WHY-OUR-SVA-MODEL-SUCKS.md

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Why our Subject Verb Agreement model sucks

taken from Quill.org's repository

Here at Quill.org we have been working on improved sentence feedback for students who hope to become better writers. A part of this initiative is detecting subject-verb agreement errors, unintentional tense shifts, and errors within verb phrases such as double modal errors, ("You might should put that pretty bike away.") or bad pairings ("have be"). I group all of these layers under the catch-all title, Subject Verb Agreement, and often abreviate it to SVA. The English language is full of intracacies that make SVA error recognition and feedback difficult; this is a short post-mortem on why our last tensorflow model failed so miserably. This week will be spent creating a new model, hopefully one that can better serve our students! Update soon.

The method

First we gathered a set of correct sentences, and a set with errors

In order to build a successful machine learning model, our strategy was to start with seed sentence's from Project Gutenberg children's books. Literary licence gives authors some freedom from grammar, but children's books tend to take less advantage of that which was to our benefit. In all, we extracted more than 800,000 sentences and explored many of them manually to test our hypothesis. Despite all being classified as children's books by Project Gutenberg, a good number of the books had Flesh-Kincaid reading scores well into the 9th and 10th grade levels. Our exploration of the data, along with that fact, convinced me that these sentences would include a large enough portion of English grammar to be suitable.

After the sentences were selected, we created a set of 'mangled sentences' by changing the tense of single verb at a time in a correct sentence to all of its alternatives. While this method is not sure to produce incorrect sentences, it is extremely likely to for multiverb sentences because along with any number of other problems, a sloppy tense shift is a near certainty. Because Quill.org already had a very successful Subject-Verb agreement checker for sentences with a single verb phrase, we decided that we would continue to use our old rule-based AI for checking single-verb sentences, and use the model for more complex sentences. From the 800,000 correct sentences, we created ~13 million mangled sentences.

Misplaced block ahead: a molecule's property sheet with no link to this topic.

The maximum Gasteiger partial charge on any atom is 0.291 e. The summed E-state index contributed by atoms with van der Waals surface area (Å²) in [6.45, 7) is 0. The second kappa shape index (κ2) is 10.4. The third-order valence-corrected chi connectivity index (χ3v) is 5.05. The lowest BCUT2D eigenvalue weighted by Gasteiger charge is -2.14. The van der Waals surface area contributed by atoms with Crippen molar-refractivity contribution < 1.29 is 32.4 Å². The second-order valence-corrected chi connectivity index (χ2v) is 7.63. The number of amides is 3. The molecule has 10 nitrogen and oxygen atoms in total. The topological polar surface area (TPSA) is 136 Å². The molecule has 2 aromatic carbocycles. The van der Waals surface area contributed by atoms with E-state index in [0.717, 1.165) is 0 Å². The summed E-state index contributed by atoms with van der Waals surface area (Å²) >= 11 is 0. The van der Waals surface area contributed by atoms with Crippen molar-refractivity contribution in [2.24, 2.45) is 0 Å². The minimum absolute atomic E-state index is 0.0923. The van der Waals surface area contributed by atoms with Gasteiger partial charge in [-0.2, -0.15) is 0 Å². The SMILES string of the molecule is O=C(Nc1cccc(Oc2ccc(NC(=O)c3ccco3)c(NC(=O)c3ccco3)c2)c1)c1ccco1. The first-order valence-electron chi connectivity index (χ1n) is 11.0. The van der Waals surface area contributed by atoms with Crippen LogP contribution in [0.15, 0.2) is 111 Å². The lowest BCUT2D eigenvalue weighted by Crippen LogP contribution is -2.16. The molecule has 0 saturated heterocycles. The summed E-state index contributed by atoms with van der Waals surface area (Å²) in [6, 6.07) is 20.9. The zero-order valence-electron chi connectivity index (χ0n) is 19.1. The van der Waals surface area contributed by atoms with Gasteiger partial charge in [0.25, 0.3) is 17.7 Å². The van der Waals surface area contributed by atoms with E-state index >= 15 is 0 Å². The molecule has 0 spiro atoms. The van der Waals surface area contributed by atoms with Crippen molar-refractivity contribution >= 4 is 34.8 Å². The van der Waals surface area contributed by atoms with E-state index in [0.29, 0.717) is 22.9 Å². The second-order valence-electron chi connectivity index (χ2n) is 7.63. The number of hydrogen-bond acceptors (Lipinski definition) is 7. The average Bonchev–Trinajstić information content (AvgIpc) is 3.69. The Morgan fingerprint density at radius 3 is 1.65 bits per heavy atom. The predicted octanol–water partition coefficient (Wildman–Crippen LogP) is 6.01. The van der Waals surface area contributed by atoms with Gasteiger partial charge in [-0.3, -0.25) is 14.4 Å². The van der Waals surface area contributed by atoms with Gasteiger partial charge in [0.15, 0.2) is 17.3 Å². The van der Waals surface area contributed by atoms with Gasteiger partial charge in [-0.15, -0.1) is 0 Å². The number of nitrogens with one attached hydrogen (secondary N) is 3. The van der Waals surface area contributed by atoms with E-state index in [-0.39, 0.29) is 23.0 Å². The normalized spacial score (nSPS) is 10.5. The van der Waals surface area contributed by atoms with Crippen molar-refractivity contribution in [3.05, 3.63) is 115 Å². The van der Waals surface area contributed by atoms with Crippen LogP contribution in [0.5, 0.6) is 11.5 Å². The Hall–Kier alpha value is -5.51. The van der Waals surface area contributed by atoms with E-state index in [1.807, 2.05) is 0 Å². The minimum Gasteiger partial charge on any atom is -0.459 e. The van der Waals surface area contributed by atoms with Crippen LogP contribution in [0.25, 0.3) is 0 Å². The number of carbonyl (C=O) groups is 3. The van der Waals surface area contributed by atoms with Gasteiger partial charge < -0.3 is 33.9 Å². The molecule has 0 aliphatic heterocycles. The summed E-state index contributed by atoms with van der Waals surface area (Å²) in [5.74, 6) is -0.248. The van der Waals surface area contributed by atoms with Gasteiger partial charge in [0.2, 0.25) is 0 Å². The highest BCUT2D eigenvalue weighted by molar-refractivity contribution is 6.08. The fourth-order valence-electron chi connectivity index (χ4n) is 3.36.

Then we reduced the sentences

'Reduction' is the word I came up with to describe the 'important' parts of a sentence that we extract that can be used to train a neural net after being translated into tensors. (This might not be the right word -- I am rather new to this). In the case of SVA, we must decide if the verb agrees with the subject (and the other verbs too really). This means that subjects and verbs are really the only important information in the sentence. It's also incredibly important that we pair the correct subject with its verb phrase. ("They were at the park while I was at the beach" is fine -- "I" has to agree with "was" but not with "were" so this sentence is correct).

For my methodolgy, I chose to pair the noun chunks with the verb phrases and then change the literal noun into either 'SG' or 'PL' (singular or plural) and change the verb literal into a hash of its tenses using the tenses method in the python pattern library. I left pronouns alone since they have funky rules. Here is an example of how it works,

tenses('am')
# => [('present', 1, 'singular', 'indicative', 'imperfective')]
sha256(str(tenses('am'))).hexdigest()
# => '6b37717f3391631a174b04eba76ba908596c2b79f33256bfec458cd7d63578a4'

A sentence like, 'Kate is the better poet.' would generate a single reduction, tenses('is') > 'SG'. Other sentences might have 2, 3, or more reductions. Out of around 1.6 million sentences we selected to reduce, ~5500 unique reductions were found with the top reductions being found in thousands of sentences.

To train our models we then vectorize each sentence, which essentially means representing it as an array of its reductions. Then, based on which reductions are correlated with correct and incorrect sentences, the black-box of our neural net can learn to make informed decisions.

We trained our model, and tested it. Testing revealed we were able to catch errors with somewhere between 70 and 80 percent accuracy. That might sound suitable, but trust us, it wasn't.